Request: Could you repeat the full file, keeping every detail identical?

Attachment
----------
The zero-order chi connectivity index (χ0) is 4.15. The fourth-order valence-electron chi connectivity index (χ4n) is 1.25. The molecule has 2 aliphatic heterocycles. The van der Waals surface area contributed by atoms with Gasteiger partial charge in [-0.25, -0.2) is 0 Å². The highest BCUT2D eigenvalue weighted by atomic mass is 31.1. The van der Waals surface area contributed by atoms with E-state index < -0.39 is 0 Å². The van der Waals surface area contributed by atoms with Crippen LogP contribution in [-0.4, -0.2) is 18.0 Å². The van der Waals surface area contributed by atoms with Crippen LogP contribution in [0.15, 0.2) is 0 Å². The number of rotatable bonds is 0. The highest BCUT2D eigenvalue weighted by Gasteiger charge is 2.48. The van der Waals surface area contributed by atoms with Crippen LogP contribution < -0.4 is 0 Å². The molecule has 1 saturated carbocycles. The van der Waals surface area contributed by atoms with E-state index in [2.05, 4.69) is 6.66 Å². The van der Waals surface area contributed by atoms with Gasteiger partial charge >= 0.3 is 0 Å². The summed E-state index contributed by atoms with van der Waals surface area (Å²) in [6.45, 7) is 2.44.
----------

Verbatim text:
The zero-order chi connectivity index (χ0) is 4.15. The fourth-order valence-electron chi connectivity index (χ4n) is 1.25. The molecule has 2 aliphatic heterocycles. The van der Waals surface area contributed by atoms with Gasteiger partial charge in [-0.25, -0.2) is 0 Å². The highest BCUT2D eigenvalue weighted by atomic mass is 31.1. The van der Waals surface area contributed by atoms with E-state index < -0.39 is 0 Å². The van der Waals surface area contributed by atoms with Crippen LogP contribution in [-0.4, -0.2) is 18.0 Å². The van der Waals surface area contributed by atoms with Crippen LogP contribution in [0.15, 0.2) is 0 Å². The number of rotatable bonds is 0. The highest BCUT2D eigenvalue weighted by Gasteiger charge is 2.48. The van der Waals surface area contributed by atoms with Crippen LogP contribution < -0.4 is 0 Å². The molecule has 1 saturated carbocycles. The van der Waals surface area contributed by atoms with E-state index in [2.05, 4.69) is 6.66 Å². The van der Waals surface area contributed by atoms with Gasteiger partial charge >= 0.3 is 0 Å². The summed E-state index contributed by atoms with van der Waals surface area (Å²) in [6.45, 7) is 2.44.